Carly is a chatter box. She is a real talker, and she is engaging in some sort of conversation just about all the time, especially in the car. People often comment at how well and how much she talks, and she engages total strangers in conversations, filling them with information. Like last night as we walked to the MSU hockey game: "I'm Carly. And this is Rex. He is blue. And this is my mommy. And this is my daddy. I'm on his shoulders. And we're going to the hockey game!" She is a little narrator: "Mommy is sitting at the table because she is still eating dinner but daddy and Carly are all done!" She talks in much longer sentences, and I can always tell what I say a lot by what she says, like "That's cool" or she'll give one of her animals a hug and say "You're so weird!" (I say that to her in a positive way, like 'you're so silly' or something). She also uses pronouns correctly for the most part, and corrects herself if she uses the wrong tense. After the hockey game she told us "I see Sparty . . . no, I saw Sparty!" (Oh, she was absolutely obsessed with Sparty. Hardcore fascination).

She loves to color and paint. She got markers for Valentine's day and they have been a huge hit. I love that she has some sort of artistic side. It is also interesting to see how her coloring skills have progressed. She now colors specific parts of a picture a certain color on purpose. She'll say "I'm going to color his tail blue" and sure enough, she'll color the tail blue. Not that she stays in the lines, but you can look at some of the pictures she colors and see how she is purposefully coloring, rather than scribbling all over the page.

Just since Christmas it has been fun to watch her imagination explode. She makes up songs and words to songs. She plays pretend, with pretend people and pretend objects. She saves pretend animals with pretend Diego. She opens books and tells stories that go along with the pictures (and sometimes recites the actual words nearly perfectly). She also makes up dances. "Let's do the puppy dance!" she'll say and then direct me to hop, lay down, get up, march . . . whatever the puppy dance may involve (these dances are in no way pregnancy-friendly).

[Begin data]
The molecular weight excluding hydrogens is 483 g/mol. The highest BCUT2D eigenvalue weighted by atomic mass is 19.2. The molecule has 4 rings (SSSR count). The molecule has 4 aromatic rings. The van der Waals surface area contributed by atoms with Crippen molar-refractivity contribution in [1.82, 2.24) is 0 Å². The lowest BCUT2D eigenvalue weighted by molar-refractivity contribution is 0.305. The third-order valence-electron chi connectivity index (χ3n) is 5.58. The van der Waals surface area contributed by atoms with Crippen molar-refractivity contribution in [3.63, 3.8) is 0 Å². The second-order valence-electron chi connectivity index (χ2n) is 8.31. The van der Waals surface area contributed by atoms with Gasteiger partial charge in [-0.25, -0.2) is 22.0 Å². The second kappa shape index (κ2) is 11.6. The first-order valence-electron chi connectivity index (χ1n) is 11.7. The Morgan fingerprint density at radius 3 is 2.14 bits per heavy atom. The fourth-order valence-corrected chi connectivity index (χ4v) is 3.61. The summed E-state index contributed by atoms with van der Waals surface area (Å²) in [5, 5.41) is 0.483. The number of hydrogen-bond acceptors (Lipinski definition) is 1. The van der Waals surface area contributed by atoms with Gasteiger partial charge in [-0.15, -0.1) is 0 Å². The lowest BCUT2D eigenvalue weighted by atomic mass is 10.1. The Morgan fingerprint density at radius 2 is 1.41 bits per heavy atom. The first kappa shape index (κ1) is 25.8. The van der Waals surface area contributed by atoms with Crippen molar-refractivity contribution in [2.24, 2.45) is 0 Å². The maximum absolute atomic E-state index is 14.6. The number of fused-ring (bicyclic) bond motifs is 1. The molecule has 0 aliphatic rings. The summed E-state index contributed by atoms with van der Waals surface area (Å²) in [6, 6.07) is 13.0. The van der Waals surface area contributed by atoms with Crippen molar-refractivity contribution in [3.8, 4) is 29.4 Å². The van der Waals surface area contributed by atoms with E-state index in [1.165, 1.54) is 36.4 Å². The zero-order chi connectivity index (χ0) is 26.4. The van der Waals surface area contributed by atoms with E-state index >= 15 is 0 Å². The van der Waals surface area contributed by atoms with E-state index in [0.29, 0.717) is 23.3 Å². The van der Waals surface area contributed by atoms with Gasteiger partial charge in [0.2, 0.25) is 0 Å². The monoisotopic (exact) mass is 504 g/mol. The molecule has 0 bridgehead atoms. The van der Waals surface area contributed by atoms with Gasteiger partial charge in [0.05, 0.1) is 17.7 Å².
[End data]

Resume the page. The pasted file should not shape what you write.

She loves our family. In the evenings we'll all sit on the couch and she'll say "We're all a family!" or "We're all talking." We just started "family hugs" and she will request them over and over. It is funny that our family usually includes white towel. I hope she'll be as eager to include the babies too. She also like Family Home Evening, though she wants to give the lesson, and often has a hard time listening to whatever message we're trying to get across.

She is so smart, and has a memory you wouldn't believe. I really can't believe the things she remembers. On the way to my doctor's office, we pass the exit to get to campus. As we were passing the exact exit, she looked out the window and asked, "Can we go see daddy?"

She likes to "help" and wants to be involved in everything. That makes things tricky, because you want to involve her but of course everything is way more complicated and takes longer with her help. But when she looks up at you and asks "Can I do it too, mommy?", how do you say no? I love that she has the desire to help, and hope that sticks around.

We've also hit some rough patches lately. I've heard an independent streak often happens after potty training, where kids start to test boundaries a bit more. It could also just be the fact that she's two and a half, and that's what two and a half year olds do. Either way, its been a little emotionally exhausting from time to time. Almost everything is a battle: brushing her teeth, brushing her hair, putting on socks and shoes, picking which books to read or show to watch, the arrangement of her animals in her bed when she goes to sleep . . . all are met with resistance and/or hyperventilating and panic on her part. For the most part I keep calm, talk softly, and ask her to tell me what she wants/needs. I try to get her to communicate rather than whine or freak out. But sometimes I just end up telling her to "take a chill pill", which I'm guessing is significantly less effective. She is also proving to be a little bossy when playing with other kids, and I think it is because she is used to adults understanding her perfectly, while kids to their own thing regardless of what she says. We're working on that.

Favorite foods: pasta, Italian chicken (meat!), pancakes, tomatoes, fruit, milk
Favorite snack: fruit snacks ("Dora snack!") and Cheese Its ("cheesy squares!")
Favorite books: Green Eggs and Ham, Go Dog Go, Llama Llama Red Pajama, Bunny My Honey
Favorite shows: Bubble Guppies, Dora, Max and Ruby, Olivia . . . and The Voice ("more singers!")
Favorite movies: she's in a Mulan and Balto phase right now